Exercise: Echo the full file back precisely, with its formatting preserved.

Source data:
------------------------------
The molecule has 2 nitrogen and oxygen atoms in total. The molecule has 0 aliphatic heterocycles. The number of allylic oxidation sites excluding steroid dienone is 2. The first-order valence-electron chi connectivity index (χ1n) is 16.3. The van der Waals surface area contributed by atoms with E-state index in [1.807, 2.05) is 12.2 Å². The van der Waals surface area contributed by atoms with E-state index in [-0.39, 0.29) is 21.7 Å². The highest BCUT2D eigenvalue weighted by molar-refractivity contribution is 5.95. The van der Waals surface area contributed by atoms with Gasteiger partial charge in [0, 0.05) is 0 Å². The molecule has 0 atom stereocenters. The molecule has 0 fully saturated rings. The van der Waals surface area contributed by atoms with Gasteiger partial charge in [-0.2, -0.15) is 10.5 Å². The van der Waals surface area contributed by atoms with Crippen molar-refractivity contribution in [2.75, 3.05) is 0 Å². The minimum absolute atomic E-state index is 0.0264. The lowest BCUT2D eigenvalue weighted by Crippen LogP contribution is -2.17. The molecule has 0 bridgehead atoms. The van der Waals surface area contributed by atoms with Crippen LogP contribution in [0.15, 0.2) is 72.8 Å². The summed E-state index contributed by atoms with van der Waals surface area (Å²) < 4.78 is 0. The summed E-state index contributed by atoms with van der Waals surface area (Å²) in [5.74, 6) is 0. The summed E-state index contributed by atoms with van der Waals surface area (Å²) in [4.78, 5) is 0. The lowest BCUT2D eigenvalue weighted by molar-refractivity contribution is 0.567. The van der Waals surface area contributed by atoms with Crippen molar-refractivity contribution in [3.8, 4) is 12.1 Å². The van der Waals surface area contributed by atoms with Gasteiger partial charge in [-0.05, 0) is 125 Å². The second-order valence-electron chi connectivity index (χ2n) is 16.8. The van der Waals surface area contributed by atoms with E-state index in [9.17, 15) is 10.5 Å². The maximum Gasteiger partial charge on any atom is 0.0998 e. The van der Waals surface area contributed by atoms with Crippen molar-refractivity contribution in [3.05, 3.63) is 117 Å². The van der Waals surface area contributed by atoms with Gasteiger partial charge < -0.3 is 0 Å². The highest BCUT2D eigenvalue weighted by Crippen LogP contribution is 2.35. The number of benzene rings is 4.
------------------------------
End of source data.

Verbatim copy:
The molecule has 2 nitrogen and oxygen atoms in total. The molecule has 0 aliphatic heterocycles. The number of allylic oxidation sites excluding steroid dienone is 2. The first-order valence-electron chi connectivity index (χ1n) is 16.3. The van der Waals surface area contributed by atoms with E-state index in [1.807, 2.05) is 12.2 Å². The van der Waals surface area contributed by atoms with E-state index in [-0.39, 0.29) is 21.7 Å². The highest BCUT2D eigenvalue weighted by molar-refractivity contribution is 5.95. The van der Waals surface area contributed by atoms with Gasteiger partial charge in [0, 0.05) is 0 Å². The molecule has 0 atom stereocenters. The molecule has 0 fully saturated rings. The van der Waals surface area contributed by atoms with Gasteiger partial charge in [-0.2, -0.15) is 10.5 Å². The van der Waals surface area contributed by atoms with Crippen molar-refractivity contribution in [2.75, 3.05) is 0 Å². The minimum absolute atomic E-state index is 0.0264. The lowest BCUT2D eigenvalue weighted by Crippen LogP contribution is -2.17. The molecule has 0 bridgehead atoms. The van der Waals surface area contributed by atoms with Crippen LogP contribution in [0.15, 0.2) is 72.8 Å². The summed E-state index contributed by atoms with van der Waals surface area (Å²) < 4.78 is 0. The summed E-state index contributed by atoms with van der Waals surface area (Å²) in [5.74, 6) is 0. The summed E-state index contributed by atoms with van der Waals surface area (Å²) in [4.78, 5) is 0. The lowest BCUT2D eigenvalue weighted by molar-refractivity contribution is 0.567. The van der Waals surface area contributed by atoms with Crippen molar-refractivity contribution in [3.8, 4) is 12.1 Å². The van der Waals surface area contributed by atoms with Gasteiger partial charge in [-0.05, 0) is 125 Å². The second-order valence-electron chi connectivity index (χ2n) is 16.8. The van der Waals surface area contributed by atoms with E-state index in [9.17, 15) is 10.5 Å². The maximum Gasteiger partial charge on any atom is 0.0998 e. The van der Waals surface area contributed by atoms with Crippen molar-refractivity contribution in [3.05, 3.63) is 117 Å². The van der Waals surface area contributed by atoms with Gasteiger partial charge < -0.3 is 0 Å². The highest BCUT2D eigenvalue weighted by Crippen LogP contribution is 2.35. The number of benzene rings is 4.